# Variable and Response Manipulation: Don’t Let Hackers Control Your App

As we get down further in this article, the level of sophistication to pull off these attacks requires significantly more skill and knowledge on how software systems work and the architecture of the computers they run on. Make no mistake, there are a ton of people out there that understand security and how to exploit vulnerabilities.

Variable and response manipulation is another vulnerability that can be exploited in thick client applications. This vulnerability occurs when an application doesn’t properly validate input from users. Hackers can take advantage of this by manipulating variables or responses in order to gain access to sensitive data or perform unauthorized actions.

Developers should ensure that input is properly validated and responses appropriately sanitized. This can be achieved by implementing server-side validation of user input and ensuring that data received from the server is validated before being used. Additionally, mission-critical data, or data that can alter the behavior of your application, should never make its way to the client side at all… as in ever.

I could tell you stories about websites back in the day when you could have purchased things off the internet and name your own price. Like a computer printer for $1. By the way, hit me up in Slack or Twitter to reminisce about security failures you have witnessed. Those stories typically are unbelievable.

# Reverse Engineering: Keep Your Code Secure

Finally, one of the biggest risks to thick client applications is reverse engineering. Traditionally, this vulnerability occurs when hackers decompile or disassemble the code in order to discover vulnerabilities, but a more modern version of this type of attack is understanding the mindset of the individual(s) implementing the application (aka social engineering) and then exploiting it. Once vulnerabilities are discovered or can be deduced from predicting the developer’s next move, hackers can take advantage of them to gain unauthorized access to sensitive data or perform unauthorized actions.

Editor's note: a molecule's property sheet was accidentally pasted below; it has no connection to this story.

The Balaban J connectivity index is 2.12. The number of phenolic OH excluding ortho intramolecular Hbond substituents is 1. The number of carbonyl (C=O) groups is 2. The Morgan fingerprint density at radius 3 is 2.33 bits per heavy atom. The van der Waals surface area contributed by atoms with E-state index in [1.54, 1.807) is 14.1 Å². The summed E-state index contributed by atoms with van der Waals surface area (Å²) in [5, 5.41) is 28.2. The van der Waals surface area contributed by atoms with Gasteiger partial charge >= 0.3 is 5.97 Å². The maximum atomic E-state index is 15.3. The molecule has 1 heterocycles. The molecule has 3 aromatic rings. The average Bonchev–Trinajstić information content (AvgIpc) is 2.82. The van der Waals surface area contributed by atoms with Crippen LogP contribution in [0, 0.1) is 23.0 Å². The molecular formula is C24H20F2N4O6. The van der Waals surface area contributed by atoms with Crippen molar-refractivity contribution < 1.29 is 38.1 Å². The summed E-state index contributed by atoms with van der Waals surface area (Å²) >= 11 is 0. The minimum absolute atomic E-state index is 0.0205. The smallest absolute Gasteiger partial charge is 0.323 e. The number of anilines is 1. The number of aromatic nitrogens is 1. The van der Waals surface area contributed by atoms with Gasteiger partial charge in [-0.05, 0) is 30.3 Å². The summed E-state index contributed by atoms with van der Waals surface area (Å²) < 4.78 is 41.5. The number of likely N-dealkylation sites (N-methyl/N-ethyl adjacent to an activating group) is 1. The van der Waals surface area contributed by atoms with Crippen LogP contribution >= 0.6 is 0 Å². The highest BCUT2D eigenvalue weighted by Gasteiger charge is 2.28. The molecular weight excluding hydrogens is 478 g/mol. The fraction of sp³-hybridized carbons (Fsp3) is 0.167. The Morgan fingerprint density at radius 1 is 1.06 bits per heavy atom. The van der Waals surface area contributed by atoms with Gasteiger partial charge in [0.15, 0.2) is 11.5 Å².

These types of vulnerabilities are few and far between, but when these issues are found out in the wild, these tend to be the catastrophic ones. These ones affect users in the hundreds of thousands or cost the company millions of dollars to mitigate or fix because they are more architecture-related. If you are lucky, you get to avoid the lawsuit when this type of “oops” happens, and it’s contained to a couple of sleepless nights to produce a software patch to fix the problem. In the hardware world, this might be doing a tapeout again and spinning the hardware with a recall; when this happens, it’s potentially a “career-limiting” event.

For example in 2019, Facebook disclosed that two third-party Facebook app developers accidentally leaked over 540 million records related to users because a cache server did not implement proper security measures. Catastrophic indeed!

# Ok, So What Now?

This blog isn’t meant to bash Thick Clients, but rather call attention to what code is running on these Thick Clients, question whether that code should be executed in client space, and do the proper threat analysis on your project or application. I started to think about this a lot recently as I have seen an explosion of applications using frameworks (such as Angular, Vue, etc) where projects were implementing all of their business logic entirely on the client; effectively making these applications only a Thick Client.